Of course, strategic partnership is a two-way street, and India lately has disappointed American friends who had hoped for more progress on nuclear liability, defense cooperation, and trade and investment. India has an equal responsibility to help move the relationship to a higher level, including by

taking rapid action to fully implement the Civil Nuclear Agreement; raising its caps on foreign investment; reducing barriers to defense and other forms of trade; enhancing its rules for protecting patents and other intellectual property; further harmonizing its export control lists with multilateral regimes; and seeking closer cooperation with the United States and like-minded partners in international organizations, including the United Nations.

Closer Indo-U.S. relations are intrinsically important, and have ramifications across the full spectrum of functional, regional, and global issues. But given how the rise of China impacts the core interests of both countries, the report usefully points out that a stable Asian equilibrium is as important to China as it is to India and the United States:

Both India and the United States have a vital interest in maintaining a stable balance of power in Asia. Neither seeks containment of China, but the likelihood of a peaceful Chinese rise increases if it ascends in a region where the great democratic powers are also strong. Growing U.S.-India strategic ties will ensure that Asia will not have a vacuum of power and will make it easier for both Washington and New Delhi to have productive relations with Beijing.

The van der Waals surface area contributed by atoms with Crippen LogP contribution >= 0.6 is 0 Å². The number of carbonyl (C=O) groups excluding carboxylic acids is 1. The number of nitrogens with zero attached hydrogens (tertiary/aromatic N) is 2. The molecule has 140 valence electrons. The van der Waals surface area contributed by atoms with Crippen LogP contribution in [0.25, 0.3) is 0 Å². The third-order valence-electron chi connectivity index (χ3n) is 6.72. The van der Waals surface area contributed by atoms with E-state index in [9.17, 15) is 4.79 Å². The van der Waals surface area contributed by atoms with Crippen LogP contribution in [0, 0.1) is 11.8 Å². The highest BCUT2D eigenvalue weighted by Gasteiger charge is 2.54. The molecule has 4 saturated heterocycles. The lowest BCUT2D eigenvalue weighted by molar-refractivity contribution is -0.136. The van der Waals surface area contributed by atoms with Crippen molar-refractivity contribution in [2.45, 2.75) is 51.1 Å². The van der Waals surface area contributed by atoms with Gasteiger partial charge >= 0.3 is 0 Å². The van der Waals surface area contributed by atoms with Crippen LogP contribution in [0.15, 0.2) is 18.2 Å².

One central recommendation of the report is robust U.S. support for India’s aspirations to permanent membership on the U.N. Security Council. Working with India in multilateral institutions is never easy; both countries have a preference for bilateralism. But India’s ascent to the high table of world politics — with U.S. sponsorship — should over time influence India’s own definition of its interests and expand its strategic horizons in ways that induce greater convergence with the United States in institutions like the United Nations and the G20. This would benefit both our countries and enhance the legitimacy of key international institutions for a new era.

Finally, whereas the values and interests of India and the United States frequently pulled in opposite directions during the Cold War — when India pursued a policy of non-alignment that evolved into tacit alliance with the Soviet Union – today our interests and ideals reinforce each other in a number of areas. These include promoting the freedoms that animate our two societies in lands where they are scarce. It follows that, as the report puts it, "The United States and India should work together to spread the culture of democracy in lands where it does not yet exist."

As President Obama prepares to visit New Delhi, his team could usefully act on the report’s key recommendations to produce a "bold leap forward" in Indo-U.S. ties that could change the history of the 21st century.